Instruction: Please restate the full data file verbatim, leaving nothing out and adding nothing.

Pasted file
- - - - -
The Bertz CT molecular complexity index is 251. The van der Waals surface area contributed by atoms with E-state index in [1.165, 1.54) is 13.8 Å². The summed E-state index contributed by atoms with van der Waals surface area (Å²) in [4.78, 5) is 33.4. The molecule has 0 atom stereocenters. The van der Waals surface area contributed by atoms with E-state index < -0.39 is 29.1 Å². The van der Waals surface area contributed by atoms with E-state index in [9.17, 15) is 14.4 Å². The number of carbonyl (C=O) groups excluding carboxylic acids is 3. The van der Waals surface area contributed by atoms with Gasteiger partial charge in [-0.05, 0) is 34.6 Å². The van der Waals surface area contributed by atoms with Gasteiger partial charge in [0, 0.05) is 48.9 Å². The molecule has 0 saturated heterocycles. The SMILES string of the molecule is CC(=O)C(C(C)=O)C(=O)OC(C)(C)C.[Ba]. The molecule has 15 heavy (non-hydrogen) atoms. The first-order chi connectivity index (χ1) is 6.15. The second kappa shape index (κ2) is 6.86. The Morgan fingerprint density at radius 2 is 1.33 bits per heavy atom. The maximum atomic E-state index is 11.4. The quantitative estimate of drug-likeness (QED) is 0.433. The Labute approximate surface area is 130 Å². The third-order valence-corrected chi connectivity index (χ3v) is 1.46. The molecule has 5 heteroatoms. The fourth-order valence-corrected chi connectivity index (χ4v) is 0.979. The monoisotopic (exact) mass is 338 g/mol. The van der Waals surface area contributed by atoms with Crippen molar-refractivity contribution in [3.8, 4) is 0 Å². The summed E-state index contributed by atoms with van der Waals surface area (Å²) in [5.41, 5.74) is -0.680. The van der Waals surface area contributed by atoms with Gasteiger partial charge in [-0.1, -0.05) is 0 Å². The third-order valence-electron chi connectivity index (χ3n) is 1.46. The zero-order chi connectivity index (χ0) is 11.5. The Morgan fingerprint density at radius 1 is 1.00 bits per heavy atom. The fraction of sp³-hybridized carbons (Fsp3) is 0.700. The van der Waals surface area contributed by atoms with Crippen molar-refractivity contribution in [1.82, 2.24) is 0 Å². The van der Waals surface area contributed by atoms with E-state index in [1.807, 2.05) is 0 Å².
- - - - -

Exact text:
The Bertz CT molecular complexity index is 251. The van der Waals surface area contributed by atoms with E-state index in [1.165, 1.54) is 13.8 Å². The summed E-state index contributed by atoms with van der Waals surface area (Å²) in [4.78, 5) is 33.4. The molecule has 0 atom stereocenters. The van der Waals surface area contributed by atoms with E-state index < -0.39 is 29.1 Å². The van der Waals surface area contributed by atoms with E-state index in [9.17, 15) is 14.4 Å². The number of carbonyl (C=O) groups excluding carboxylic acids is 3. The van der Waals surface area contributed by atoms with Gasteiger partial charge in [-0.05, 0) is 34.6 Å². The van der Waals surface area contributed by atoms with Gasteiger partial charge in [0, 0.05) is 48.9 Å². The molecule has 0 saturated heterocycles. The SMILES string of the molecule is CC(=O)C(C(C)=O)C(=O)OC(C)(C)C.[Ba]. The molecule has 15 heavy (non-hydrogen) atoms. The first-order chi connectivity index (χ1) is 6.15. The second kappa shape index (κ2) is 6.86. The Morgan fingerprint density at radius 2 is 1.33 bits per heavy atom. The maximum atomic E-state index is 11.4. The quantitative estimate of drug-likeness (QED) is 0.433. The Labute approximate surface area is 130 Å². The third-order valence-corrected chi connectivity index (χ3v) is 1.46. The molecule has 5 heteroatoms. The fourth-order valence-corrected chi connectivity index (χ4v) is 0.979. The monoisotopic (exact) mass is 338 g/mol. The van der Waals surface area contributed by atoms with Crippen molar-refractivity contribution in [3.8, 4) is 0 Å². The summed E-state index contributed by atoms with van der Waals surface area (Å²) in [5.41, 5.74) is -0.680. The van der Waals surface area contributed by atoms with Gasteiger partial charge in [-0.1, -0.05) is 0 Å². The third-order valence-electron chi connectivity index (χ3n) is 1.46. The zero-order chi connectivity index (χ0) is 11.5. The Morgan fingerprint density at radius 1 is 1.00 bits per heavy atom. The fraction of sp³-hybridized carbons (Fsp3) is 0.700. The van der Waals surface area contributed by atoms with Crippen molar-refractivity contribution in [1.82, 2.24) is 0 Å². The van der Waals surface area contributed by atoms with E-state index in [1.807, 2.05) is 0 Å².